And how do we find hope when that pain and loss feels like it is too much to bear? For me, I’ve always been taken with the definition of hope offered by folks like Vaclav Havel and Cornell West. Optimism, they say, is the shallow expectation that things will naturally get better. Hope, however, is the conviction that some things are worth fighting for no matter what may happen. Hope is the courage to act, even in – especially in – those times when doubt might be warranted.

So let this be my blessing for us all this Rosh Hashanah-like-no other, when so much in our world is hanging in the balance as never before: let us grieve for the world that we’ve lost, show up for those who need it most, and fight like hell for the world we know is possible.

Shanah Tovah to you all. 

Seder Readings for Passover 5780

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I’ve just finished “Fight for the Health of Your Community” – a new collection of Passover seder readings I wrote for members of my congregation. I’m happy to share them with the wider world as well – and sincerely hope you’ll find them helpful if you are holding/attending a seder this year.

It goes without saying that this year is a Passover like no other. As I wrote in the opening reading:

Before we raise the cup to another Passover, we must acknowledge that this night is very different from all other nights. In this extraordinary moment of global pandemic, we are literally dwelling in the “narrow place” of social separation. Thus, we come to the very first question of the evening: how on earth do we fulfill the mitzvah to observe the Passover seder? Where do we even begin?

Since the dictates of social separation render the group seders impossible, many families and groups are already planning to hold theirs’ via Zoom or other web-based platforms. There are already many online guides with tips on web-based seders that you may find useful. While I personally believe that there is no one perfect approach, I do recommend that seder leaders familiarize themselves with their specific online platform and to keep things simple and doable.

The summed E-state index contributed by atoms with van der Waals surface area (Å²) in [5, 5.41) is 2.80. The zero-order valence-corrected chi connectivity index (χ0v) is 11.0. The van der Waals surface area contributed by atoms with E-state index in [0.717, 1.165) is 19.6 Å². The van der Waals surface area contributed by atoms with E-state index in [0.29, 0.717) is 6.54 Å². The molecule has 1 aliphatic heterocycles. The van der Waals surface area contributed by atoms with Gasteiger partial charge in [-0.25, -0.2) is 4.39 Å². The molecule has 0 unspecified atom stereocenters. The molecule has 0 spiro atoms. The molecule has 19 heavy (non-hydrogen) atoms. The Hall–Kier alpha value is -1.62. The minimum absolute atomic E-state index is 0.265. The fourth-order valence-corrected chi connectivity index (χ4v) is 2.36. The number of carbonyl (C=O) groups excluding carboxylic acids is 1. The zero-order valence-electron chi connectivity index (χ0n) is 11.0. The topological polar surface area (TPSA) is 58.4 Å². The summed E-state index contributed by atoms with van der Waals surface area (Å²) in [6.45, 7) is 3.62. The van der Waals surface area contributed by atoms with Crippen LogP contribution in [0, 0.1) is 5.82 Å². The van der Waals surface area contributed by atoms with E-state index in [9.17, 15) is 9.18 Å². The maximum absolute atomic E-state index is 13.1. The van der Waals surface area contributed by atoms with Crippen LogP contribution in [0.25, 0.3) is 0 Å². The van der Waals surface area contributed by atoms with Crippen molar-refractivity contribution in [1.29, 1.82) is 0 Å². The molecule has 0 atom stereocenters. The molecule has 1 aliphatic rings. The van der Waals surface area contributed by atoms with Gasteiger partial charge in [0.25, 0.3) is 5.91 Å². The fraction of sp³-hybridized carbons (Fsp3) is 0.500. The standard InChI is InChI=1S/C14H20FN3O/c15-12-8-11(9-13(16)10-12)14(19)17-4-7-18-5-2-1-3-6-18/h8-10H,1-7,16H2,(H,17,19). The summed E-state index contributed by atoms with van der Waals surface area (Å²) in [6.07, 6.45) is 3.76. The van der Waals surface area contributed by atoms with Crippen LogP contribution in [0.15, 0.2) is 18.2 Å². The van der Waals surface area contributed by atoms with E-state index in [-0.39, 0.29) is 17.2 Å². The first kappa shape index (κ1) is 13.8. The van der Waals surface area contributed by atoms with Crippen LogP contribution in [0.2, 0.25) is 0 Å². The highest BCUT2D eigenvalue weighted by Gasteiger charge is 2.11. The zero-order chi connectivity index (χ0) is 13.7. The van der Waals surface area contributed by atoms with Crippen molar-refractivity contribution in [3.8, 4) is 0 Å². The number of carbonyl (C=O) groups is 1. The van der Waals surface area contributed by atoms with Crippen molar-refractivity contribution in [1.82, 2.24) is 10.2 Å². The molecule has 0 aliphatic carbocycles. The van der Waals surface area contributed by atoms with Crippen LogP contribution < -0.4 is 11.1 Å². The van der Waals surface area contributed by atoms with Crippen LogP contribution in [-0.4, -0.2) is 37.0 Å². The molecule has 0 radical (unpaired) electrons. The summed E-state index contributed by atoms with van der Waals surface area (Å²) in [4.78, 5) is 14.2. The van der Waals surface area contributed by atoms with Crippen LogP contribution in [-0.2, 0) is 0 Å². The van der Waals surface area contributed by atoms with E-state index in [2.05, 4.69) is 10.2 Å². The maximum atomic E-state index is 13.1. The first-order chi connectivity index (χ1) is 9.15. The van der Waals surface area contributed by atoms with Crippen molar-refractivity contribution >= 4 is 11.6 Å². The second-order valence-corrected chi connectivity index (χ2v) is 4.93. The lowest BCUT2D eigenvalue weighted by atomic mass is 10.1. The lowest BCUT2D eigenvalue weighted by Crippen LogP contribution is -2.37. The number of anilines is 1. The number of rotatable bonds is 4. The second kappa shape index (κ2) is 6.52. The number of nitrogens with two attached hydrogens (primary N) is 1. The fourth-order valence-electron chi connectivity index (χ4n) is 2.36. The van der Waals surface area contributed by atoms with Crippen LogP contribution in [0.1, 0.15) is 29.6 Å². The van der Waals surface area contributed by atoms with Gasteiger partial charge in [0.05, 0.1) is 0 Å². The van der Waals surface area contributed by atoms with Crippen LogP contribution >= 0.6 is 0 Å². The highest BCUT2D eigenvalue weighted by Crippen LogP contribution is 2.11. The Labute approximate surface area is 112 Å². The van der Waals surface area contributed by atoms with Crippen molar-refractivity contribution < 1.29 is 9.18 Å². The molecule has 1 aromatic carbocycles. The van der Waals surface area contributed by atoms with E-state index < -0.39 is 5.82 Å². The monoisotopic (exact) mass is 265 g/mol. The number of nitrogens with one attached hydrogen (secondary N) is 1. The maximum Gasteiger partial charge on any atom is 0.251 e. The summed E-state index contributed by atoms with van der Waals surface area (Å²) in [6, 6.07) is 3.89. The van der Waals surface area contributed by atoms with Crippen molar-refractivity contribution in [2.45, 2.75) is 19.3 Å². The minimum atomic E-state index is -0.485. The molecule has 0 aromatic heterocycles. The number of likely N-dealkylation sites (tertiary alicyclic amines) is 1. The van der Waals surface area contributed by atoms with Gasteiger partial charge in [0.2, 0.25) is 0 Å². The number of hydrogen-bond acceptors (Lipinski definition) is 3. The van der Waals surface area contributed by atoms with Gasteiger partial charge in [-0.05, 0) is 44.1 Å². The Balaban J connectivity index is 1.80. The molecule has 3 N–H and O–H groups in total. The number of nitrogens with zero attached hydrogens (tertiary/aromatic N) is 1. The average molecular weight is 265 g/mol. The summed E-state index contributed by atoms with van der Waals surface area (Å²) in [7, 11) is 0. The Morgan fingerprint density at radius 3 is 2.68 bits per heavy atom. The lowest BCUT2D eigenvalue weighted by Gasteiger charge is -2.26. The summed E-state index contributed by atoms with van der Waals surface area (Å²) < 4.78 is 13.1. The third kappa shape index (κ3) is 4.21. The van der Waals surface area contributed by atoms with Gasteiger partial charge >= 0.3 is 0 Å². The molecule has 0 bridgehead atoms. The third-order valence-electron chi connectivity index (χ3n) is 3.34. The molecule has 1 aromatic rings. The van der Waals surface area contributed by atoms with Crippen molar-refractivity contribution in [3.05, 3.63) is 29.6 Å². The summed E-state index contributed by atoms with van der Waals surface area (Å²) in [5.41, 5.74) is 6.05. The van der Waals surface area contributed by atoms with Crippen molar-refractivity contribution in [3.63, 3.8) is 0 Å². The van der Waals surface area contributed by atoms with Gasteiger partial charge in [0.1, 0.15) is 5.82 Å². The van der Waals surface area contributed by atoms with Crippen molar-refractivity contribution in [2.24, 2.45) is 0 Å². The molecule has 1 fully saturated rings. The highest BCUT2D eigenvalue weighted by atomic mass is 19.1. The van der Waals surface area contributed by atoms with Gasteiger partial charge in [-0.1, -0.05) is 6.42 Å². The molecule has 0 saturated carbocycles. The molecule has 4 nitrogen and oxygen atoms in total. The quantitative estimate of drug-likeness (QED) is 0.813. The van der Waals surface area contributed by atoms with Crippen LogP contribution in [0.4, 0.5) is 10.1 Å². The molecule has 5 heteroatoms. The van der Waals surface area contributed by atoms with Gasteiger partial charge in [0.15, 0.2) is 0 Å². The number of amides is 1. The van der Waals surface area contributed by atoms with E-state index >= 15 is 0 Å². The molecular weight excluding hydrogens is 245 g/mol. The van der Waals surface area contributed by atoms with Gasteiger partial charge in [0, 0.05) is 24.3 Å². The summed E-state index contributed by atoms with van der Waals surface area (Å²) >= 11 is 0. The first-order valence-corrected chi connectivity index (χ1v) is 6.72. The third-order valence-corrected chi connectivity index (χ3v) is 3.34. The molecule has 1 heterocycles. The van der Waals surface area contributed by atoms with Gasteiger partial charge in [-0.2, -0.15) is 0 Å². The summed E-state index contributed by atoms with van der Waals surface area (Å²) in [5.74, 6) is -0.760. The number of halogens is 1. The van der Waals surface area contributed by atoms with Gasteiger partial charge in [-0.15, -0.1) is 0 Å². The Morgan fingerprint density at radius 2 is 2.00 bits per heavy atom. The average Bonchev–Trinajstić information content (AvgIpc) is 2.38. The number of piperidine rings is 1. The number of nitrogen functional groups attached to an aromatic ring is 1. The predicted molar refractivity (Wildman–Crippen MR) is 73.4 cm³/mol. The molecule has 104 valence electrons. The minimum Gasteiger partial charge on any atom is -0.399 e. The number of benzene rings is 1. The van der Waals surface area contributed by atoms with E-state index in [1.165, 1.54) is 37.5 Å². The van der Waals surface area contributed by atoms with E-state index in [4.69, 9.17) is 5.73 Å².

I want to stress that this particular resource is not a haggadah – and is not designed to be used in its entirety. I strongly agree with one online guide when it points out: “the seder should not be dominated by making connections of the virus to the Exodus story but it does need to be addressed in some capacity.” In this collection I’ve written one reading for each section of the seder and recommend picking and choosing the one/s you find most meaningful. While the extent to which COVID-19 is addressed will vary, I believe the most successful seders will be the ones that view the Exodus narrative as a spiritual frame to contextualize this unprecedented moment.

I wish you and those you love a happy, healthy and liberating Pesach. May we all make our way through this fearful moment together. And as I write here, “May this time of brokenness lead to a deeper solidarity between all who are ready to fight for a better world.”

Click here for a copy of the pdf.

Longing for Return: Rabbi Alissa Wise’s Tribute to Tzedek Chicago

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Here are the words of tribute that were offered by Rabbi Alissa Wise at Tzedek Chicago’s recent 5th anniversary celebration. Alissa is my dear friend and colleague and currently serves as the Acting Co-Executive Director of Jewish Voice for Peace. 

Her remarks were made during the havdalah ceremony that marks the end of Shabbat. As everyone who was there will attest, it was a moving, memorable and joyous evening. 

Havdalah means separation – but also difference. So let us make this community different and new through this ritual of Havdalah, ushering you all into a new moment as you head into your next chapter. Let’s think of tonight as one big moment of l’chayim to all that makes Tzedek Chicago different and for the incredible contributions you are making to the future of Judaism in the US and beyond.

This past week we welcomed the month of Adar, famous as a time for us to increase our joy and to celebrate of the topsy-turvy holiday of Purim. The Talmud teaches “just as in Av, our joy decreases, in Adar, our joy increases.” Leave it to Judaism to mandate joy! it doesn’t come easy for a lot of us and for good reason. So thank you, Tzedek, for ensuring we got some joy tonight. Living our best Adar lives!